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Army, Air Medics Train Together for Operation Guardian Angel

  • Published
  • By Spc. Jessica Barb,
  • Joint Force Headquarters - Pennsylvania National Guard

FORT INDIANTOWN GAP, Pa. - Medics from the Pennsylvania Army and Air National Guard trained together recently to simulate a real-life medical emergency while in the field.

Over 30 medics from the 628th Aviation Support Battalion, 28th Expeditionary Combat Aviation Brigade and the 193rd Special Operations Wing trained to become proficient in their medical tasks June 18.

Known as Operation Guardian Angel, the exercise began in the field with two dummies as simulated casualties with injuries that needed to be identified and attended to.

Combat medics relocated the “patients” to a safe zone and followed safety procedures. Once the simulated casualties were stabilized, the medics called for a medical evacuation and a UH-60 Black Hawk helicopter arrived to fly them to a military hospital for additional treatment.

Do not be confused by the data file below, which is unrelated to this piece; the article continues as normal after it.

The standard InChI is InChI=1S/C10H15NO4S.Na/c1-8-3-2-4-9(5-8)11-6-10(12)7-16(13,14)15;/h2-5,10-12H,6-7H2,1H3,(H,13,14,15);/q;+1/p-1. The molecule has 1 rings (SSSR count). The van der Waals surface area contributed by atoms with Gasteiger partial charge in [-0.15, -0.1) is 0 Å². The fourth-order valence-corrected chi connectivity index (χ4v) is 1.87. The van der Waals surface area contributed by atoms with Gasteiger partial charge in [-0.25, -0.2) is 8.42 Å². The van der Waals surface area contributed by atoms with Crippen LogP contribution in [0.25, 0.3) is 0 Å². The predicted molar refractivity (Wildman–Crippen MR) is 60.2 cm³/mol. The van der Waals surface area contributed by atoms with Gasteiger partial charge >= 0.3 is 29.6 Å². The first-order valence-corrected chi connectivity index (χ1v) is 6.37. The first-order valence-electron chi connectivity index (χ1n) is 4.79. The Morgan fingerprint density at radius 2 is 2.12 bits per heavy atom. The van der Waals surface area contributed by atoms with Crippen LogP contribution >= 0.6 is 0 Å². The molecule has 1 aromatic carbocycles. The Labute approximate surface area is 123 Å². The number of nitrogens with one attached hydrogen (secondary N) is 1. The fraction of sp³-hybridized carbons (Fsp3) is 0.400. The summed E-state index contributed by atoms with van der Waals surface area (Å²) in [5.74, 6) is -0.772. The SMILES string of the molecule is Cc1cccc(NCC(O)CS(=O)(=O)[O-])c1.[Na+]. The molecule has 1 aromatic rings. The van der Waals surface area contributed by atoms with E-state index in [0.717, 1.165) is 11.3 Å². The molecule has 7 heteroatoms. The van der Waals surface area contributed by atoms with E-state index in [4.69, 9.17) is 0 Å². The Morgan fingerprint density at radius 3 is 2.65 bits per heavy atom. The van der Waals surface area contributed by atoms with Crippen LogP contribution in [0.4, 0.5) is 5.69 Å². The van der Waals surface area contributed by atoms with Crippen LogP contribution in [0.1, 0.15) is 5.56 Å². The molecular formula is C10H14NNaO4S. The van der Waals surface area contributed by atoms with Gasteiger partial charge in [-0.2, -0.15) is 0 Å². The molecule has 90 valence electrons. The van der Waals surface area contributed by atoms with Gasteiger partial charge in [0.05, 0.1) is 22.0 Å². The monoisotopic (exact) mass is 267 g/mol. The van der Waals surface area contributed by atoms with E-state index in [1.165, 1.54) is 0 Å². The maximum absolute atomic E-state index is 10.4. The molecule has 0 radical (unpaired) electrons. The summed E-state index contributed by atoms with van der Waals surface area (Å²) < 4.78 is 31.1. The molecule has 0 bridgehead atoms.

The 193rd SOW Airmen cared for the injured patients. 

Sgt. 1st Class Ashley Unger, a combat medic instructor for the 166th Regiment – Regional Training Institute, explained the importance of the exercise.

“This training allows combat medics to hone and develop their medical skills when providing treatment to casualties,” Unger said. “It provides the combat medics with a baseline on what they need to sustain and improve on. Without this training, combat medics could potentially make life-threatening mistakes to casualties on the battlefield where mistakes can’t happen.”

Unger also discussed the benefits of having Airmen from the 193rd Special Operations Wing training with the Army medics.

“The training demonstrations from the 193rd SOW allowed the medics to understand how they can better treat and prepare a casualty for the next echelon of care,” Unger said. “With this knowledge, the medics can focus on what medical interventions are more beneficial to set the casualty up for success at the next echelon of care.”

The Soldiers and Airmen went through their checklist to stabilize the patients, lining up each casualty on a cot and checking their pulse, blood pressure and heart rate.

Master Sgt. Daniel Famous, attached to Headquarters and Headquarters Company, 28th ECAB, was with the lower enlisted as they conducted their procedures on the patients in the field.

“I feel that the training greatly benefitted the Soldiers and gave them a glimpse of what it takes to treat a real-world casualty,” Famous said. “It helped to reinforce the medical knowledge they already have and point out some areas that they need to improve on. Most of the National Guard medics don’t get a chance to be put under this level of stress training. It was a real eye-opener for the lower enlisted that have never deployed.”